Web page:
Fraud in the financial services sector can be incredibly destructive. For elderly investors, the perils of financial exploitation are magnified due to the short timeline to recover from the damage and the level of assets at risk (often an entire life’s savings or retirement funds). Personnel at broker-dealers, banks and other financial institutions often are the first and last barriers standing between clients and those who seek to exploit them. While combatting elder financial exploitation is an uphill battle, FINRA members will soon have additional weapons in their arsenal. In particular, on February 5, 2018, FINRA’s new “Trusted Contact Person” framework goes into effect along with the ability to place temporary holds on disbursement requests. Here are the basics:
- Trusted Contact Person Identification. Amended FINRA Rule 4512 (Customer Account Information) will require each FINRA member to make a reasonable effort to gather, for each non-institutional account, the name of and contact information for a Trusted Contact Person who may be contacted about the customer’s account. A firm may disclose information about the customer’s account to address possible financial exploitation or to confirm the specifics of the customer’s current contact information, health status, or the identity of any legal guardian, executor, trustee or holder of a power of attorney.
- Temporary Hold Authority. New FINRA Rule 2165 (Financial Exploitation of Specified Adults) permits a member to place a temporary hold on a disbursement of funds or securities from the account of a “Specified Adult” upon reasonable belief that financial exploitation of the Specified Adult has occurred or may occur or be attempted. For purposes of the rule, a Specified Adult is a natural person age 65 and older or a natural person age 18 and older who the member reasonably believes has a mental or physical impairment that renders the individual unable to protect his or her own interests. One of the requisite conditions for placing the temporary hold is that the firm notify the Trusted Contact Person for the account, unless the Trusted Contact Person is unavailable or the firm reasonably believes that the Trusted Contact Person is the one who has been or will be engaging in the financial exploitation of the Specified Adult.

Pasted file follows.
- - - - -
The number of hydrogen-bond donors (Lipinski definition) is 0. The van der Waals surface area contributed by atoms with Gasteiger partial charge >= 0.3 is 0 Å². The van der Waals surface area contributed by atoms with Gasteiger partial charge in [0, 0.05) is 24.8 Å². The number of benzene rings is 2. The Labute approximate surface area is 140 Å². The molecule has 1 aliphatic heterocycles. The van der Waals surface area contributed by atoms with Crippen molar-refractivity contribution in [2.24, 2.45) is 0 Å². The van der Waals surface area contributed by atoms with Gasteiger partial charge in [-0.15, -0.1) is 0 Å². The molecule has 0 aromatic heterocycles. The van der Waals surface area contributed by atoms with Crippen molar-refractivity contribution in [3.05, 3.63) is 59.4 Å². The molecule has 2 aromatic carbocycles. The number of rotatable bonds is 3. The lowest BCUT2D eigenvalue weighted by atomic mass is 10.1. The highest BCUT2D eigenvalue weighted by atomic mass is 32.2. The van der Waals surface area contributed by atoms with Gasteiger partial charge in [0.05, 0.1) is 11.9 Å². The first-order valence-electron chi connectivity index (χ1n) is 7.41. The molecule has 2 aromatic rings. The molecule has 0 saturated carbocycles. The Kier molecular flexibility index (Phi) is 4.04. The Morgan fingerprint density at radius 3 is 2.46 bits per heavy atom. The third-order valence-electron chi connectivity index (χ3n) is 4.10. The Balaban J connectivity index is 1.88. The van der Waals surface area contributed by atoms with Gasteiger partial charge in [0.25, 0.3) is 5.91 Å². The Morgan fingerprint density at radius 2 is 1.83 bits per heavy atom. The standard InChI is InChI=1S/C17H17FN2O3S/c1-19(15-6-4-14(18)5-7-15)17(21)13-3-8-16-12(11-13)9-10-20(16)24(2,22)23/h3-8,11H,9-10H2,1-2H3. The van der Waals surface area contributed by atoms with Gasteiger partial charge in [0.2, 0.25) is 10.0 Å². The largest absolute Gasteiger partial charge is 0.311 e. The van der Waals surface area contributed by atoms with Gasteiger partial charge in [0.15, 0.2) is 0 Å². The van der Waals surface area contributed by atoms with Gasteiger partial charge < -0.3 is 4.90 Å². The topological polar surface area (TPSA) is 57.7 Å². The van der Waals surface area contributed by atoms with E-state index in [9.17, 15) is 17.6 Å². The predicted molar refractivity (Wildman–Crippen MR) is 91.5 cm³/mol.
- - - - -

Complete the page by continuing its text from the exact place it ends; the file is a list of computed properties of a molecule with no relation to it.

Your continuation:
Firms can garner insight from FINRA Regulatory Notice 17-11, which was published in February 2017 shortly after the SEC approved the new Trusted Contact Person framework and the ability to temporarily freeze disbursements represents. Additionally, on January 3, 2018, FINRA published FAQs to provide additional guidance to its members. Here are some helpful takeaways:
- FINRA Rule 2165 provides that the temporary hold periods may be extended by a state regulator or agency or court of competent jurisdiction. The FAQs note that a formal order from a state agency (e.g., adult protective services) is not required. In other words, verbal directions or an email from the agency should suffice, as long as the firm documents and retains a record memorializing the conversation.
- For a non-natural person, non-institutional account (e.g., a corporation, partnership or trust that is not an “institutional account” under Rule 4512(c)), a member may treat any authorized agent on the account (e.g., an officer, partner or trustee) as a trusted contact. The member must provide the customer with the disclosure required by Rule 4512.06(a).
- If a firm maintains multiple accounts for a customer, the firm is permitted to seek information for the Trusted Contact Person for all accounts collectively. The firm must clearly identify the affected accounts. If the customer chooses, the firm must permit a customer to identify different Trusted Contacts Persons for the different accounts.
- A firm is not required to obtain or update information related to a customer’s Trusted Contact Person every time the firm communicates with the customer, even if the firm is attempting to update certain other account information.